In 2WD, the Ram would barely make it up the drive as the slightest application of throttle caused the rear tires to spin.
In 4-Hi the Ram made it up easily, but not without lighting up the traction control light on the dash a few times. On the way down, our braking test revealed that the ABS system deployed almost immediately after we hit the brakes, showing the Wranglers were slipping substantially.
On open road, clear of snow and ice, the difference in tire noise at 55mph was barely perceptible, the Coopers being 2-3dB louder than the factory treads.
While that may not seem like a big difference, there was a decidedly louder and more defined note to the ear when running the Coopers. As for bare pavement handling and ride, neither tire showed a discernible difference in performance as both provided a sure grip and a positive feel.
IT’S IN THE DESIGN
Cooper’s Discoverer M+S dedicated snow/ice tire is aggressive, with deep sipes and pliable rubber tread blocks, especially on the outside edges. These tread blocks can be easily manipulated with fingers, even in the colder weather; this pliability contributes to the tires’ grip on the ice.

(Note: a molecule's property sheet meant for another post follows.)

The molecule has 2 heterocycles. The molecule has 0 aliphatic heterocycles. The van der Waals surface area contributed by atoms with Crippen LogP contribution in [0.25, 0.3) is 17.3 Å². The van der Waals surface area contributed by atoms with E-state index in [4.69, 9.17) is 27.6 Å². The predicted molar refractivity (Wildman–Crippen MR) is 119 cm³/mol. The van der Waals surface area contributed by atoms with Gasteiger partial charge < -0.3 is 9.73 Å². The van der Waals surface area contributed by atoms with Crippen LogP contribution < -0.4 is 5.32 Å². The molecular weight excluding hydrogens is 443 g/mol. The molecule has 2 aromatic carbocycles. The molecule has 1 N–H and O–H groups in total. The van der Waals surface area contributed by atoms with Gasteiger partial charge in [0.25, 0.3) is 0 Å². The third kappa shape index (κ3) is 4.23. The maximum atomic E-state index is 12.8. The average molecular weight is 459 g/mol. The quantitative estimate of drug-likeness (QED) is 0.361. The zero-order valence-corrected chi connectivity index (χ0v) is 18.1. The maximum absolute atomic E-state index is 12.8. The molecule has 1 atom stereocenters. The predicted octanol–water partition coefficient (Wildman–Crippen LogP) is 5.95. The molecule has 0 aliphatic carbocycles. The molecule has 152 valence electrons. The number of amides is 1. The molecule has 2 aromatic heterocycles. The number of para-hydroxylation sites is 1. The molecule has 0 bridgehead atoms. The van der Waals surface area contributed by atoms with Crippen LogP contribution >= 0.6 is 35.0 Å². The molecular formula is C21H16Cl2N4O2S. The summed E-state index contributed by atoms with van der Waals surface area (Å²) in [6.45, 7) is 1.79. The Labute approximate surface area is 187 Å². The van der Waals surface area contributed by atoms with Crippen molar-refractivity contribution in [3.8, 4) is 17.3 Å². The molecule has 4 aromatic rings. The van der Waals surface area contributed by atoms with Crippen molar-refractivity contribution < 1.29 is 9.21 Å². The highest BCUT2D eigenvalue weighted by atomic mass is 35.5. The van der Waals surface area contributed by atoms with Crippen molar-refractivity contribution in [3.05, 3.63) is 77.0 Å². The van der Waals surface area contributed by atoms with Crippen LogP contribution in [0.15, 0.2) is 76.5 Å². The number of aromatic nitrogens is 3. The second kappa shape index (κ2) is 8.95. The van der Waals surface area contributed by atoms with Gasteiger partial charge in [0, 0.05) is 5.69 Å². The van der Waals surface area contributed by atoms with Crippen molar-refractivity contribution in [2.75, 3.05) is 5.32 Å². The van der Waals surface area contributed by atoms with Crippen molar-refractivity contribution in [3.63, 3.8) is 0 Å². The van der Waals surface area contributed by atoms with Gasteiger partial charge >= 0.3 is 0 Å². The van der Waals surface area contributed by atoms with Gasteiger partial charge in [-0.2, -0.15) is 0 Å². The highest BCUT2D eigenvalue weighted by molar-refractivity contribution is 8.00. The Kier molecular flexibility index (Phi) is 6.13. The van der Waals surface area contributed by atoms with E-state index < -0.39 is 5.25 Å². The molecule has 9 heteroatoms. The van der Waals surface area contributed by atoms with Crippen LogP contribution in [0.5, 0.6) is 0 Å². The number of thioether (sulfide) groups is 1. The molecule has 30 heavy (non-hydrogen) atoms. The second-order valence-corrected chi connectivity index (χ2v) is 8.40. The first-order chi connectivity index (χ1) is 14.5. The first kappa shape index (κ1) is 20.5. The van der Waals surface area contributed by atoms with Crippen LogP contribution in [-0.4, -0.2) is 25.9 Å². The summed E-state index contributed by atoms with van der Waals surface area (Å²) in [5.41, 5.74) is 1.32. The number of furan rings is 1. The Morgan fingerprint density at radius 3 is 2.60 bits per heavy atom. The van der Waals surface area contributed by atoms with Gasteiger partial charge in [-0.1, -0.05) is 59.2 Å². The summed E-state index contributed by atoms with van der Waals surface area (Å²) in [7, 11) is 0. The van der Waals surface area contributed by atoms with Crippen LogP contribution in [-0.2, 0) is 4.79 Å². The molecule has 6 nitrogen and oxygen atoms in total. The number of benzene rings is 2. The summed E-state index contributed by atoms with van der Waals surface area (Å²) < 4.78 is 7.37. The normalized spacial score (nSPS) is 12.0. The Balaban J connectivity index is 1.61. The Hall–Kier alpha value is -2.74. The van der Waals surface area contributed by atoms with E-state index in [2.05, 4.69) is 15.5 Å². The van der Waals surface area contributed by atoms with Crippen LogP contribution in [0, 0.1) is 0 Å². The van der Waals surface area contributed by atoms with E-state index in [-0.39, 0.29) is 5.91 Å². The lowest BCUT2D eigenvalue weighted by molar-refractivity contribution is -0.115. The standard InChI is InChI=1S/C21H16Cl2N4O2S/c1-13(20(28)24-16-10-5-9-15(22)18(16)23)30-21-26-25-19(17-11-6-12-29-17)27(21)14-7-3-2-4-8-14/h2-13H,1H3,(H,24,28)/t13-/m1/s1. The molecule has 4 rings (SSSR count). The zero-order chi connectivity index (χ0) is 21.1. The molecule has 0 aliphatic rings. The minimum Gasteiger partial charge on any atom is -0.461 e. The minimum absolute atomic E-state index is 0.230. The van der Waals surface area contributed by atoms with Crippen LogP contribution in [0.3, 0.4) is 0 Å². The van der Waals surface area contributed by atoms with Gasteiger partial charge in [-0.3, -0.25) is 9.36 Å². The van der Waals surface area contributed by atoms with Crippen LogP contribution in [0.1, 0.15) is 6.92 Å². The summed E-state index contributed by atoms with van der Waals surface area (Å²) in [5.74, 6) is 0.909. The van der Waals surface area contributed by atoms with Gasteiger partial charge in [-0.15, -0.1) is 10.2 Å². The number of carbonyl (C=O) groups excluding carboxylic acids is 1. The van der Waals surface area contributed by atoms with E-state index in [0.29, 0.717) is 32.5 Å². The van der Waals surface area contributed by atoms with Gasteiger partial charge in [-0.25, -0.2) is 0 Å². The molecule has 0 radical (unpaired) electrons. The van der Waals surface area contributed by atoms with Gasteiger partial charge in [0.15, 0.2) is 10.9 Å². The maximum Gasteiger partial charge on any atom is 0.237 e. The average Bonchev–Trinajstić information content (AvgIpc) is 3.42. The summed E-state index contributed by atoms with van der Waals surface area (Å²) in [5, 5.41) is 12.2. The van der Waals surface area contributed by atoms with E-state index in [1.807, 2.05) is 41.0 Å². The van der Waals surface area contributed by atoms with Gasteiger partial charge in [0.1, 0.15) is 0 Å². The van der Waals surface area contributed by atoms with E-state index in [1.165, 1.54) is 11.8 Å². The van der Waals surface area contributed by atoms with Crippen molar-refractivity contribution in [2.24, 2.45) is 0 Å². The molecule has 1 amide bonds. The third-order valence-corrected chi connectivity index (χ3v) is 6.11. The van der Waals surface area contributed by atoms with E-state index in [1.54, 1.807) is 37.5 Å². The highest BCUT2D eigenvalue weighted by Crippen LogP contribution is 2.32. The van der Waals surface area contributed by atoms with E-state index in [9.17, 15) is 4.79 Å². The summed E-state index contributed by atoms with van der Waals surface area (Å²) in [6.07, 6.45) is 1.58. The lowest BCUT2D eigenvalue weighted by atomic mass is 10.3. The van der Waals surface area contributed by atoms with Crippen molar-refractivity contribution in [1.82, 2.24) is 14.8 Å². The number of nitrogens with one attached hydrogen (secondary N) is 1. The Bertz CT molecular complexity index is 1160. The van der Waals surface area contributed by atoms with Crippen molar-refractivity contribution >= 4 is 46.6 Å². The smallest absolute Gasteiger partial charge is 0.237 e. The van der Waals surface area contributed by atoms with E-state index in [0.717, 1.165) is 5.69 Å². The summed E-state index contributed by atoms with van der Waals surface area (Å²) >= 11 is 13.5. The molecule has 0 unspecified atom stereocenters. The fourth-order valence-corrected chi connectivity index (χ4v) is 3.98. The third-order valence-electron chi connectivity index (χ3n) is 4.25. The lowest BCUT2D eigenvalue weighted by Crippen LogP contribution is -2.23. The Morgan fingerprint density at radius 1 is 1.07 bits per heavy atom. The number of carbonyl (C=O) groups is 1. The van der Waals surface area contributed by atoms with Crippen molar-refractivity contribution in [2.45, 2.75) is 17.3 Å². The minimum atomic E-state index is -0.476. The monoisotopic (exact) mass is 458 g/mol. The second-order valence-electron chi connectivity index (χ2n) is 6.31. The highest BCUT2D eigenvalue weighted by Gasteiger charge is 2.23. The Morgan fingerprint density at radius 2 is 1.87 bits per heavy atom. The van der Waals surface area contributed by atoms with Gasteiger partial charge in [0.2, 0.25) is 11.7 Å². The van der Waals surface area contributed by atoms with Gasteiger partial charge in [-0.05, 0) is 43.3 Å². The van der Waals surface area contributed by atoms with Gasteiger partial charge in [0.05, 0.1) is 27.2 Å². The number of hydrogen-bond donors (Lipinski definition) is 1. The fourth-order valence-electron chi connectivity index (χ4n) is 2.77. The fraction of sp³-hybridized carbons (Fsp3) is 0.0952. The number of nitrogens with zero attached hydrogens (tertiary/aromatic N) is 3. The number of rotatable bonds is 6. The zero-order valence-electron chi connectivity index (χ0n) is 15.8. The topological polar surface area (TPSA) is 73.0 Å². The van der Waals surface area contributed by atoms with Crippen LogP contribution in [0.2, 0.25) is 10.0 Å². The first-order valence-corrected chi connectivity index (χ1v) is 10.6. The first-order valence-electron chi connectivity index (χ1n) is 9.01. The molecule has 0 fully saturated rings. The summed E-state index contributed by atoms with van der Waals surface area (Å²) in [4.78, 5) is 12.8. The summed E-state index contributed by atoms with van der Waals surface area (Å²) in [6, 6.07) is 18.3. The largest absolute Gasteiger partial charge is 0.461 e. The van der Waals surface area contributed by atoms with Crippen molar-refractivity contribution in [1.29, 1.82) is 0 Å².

Stud placement holes are strategically designed and located to give traction studs maximum support and bite.
Discoverer’s tread design features a zigzag deep sipe pattern to allow for snow and mud release, while at the same time providing a release for water when driving in rain or slushy conditions.
TIRE TESTED: Cooper Discoverer M & S
WEIGHT: 49 lbs
NOISE: 63 db(A) @55mph*
SNOW/ICE TRACTION: 7/10
DRY TRACTION: 8/10
Vision Warrior 17”
* Sound readings taken at the driver’s seat in a 2011 Dodge Ram 4×4 hemi
Cooper calls this “D Squared D2 Sipe Technology,” and despite the techy name, it works extremely well. The outside tread blocks, known as “Snow-Groove,” are designed to provide a strong biting edge for snow and ice traction without reducing tread stiffness.
“Whether heading out to plow snow, getting around town, or driving to the ski slopes for a weekend, our Cooper Discoverer M+S is designed to dig through snow and maintain traction on ice,” notes Cooper’s Product Segment Manager, Jon Thomas. “This provides the confidence and control that is needed in the most severe of winter driving conditions.”